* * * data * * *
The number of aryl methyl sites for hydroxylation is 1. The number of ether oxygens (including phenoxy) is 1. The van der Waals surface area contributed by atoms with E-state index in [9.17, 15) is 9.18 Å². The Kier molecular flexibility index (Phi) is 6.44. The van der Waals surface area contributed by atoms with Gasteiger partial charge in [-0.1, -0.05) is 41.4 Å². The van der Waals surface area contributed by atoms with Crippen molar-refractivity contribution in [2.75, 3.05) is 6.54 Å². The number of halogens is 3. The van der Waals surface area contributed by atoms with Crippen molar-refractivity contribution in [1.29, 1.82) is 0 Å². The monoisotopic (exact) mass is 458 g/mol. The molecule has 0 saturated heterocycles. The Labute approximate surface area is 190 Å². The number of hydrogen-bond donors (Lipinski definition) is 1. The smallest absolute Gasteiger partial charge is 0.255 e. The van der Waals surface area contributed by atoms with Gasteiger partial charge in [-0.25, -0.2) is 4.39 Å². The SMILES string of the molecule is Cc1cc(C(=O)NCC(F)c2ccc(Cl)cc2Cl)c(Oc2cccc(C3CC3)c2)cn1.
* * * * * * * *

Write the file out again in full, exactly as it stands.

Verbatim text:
The number of aryl methyl sites for hydroxylation is 1. The number of ether oxygens (including phenoxy) is 1. The van der Waals surface area contributed by atoms with E-state index in [9.17, 15) is 9.18 Å². The Kier molecular flexibility index (Phi) is 6.44. The van der Waals surface area contributed by atoms with Gasteiger partial charge in [-0.1, -0.05) is 41.4 Å². The van der Waals surface area contributed by atoms with Crippen molar-refractivity contribution in [2.75, 3.05) is 6.54 Å². The number of halogens is 3. The van der Waals surface area contributed by atoms with Crippen molar-refractivity contribution in [1.29, 1.82) is 0 Å². The monoisotopic (exact) mass is 458 g/mol. The molecule has 0 saturated heterocycles. The Labute approximate surface area is 190 Å². The number of hydrogen-bond donors (Lipinski definition) is 1. The smallest absolute Gasteiger partial charge is 0.255 e. The van der Waals surface area contributed by atoms with Gasteiger partial charge in [-0.25, -0.2) is 4.39 Å². The SMILES string of the molecule is Cc1cc(C(=O)NCC(F)c2ccc(Cl)cc2Cl)c(Oc2cccc(C3CC3)c2)cn1.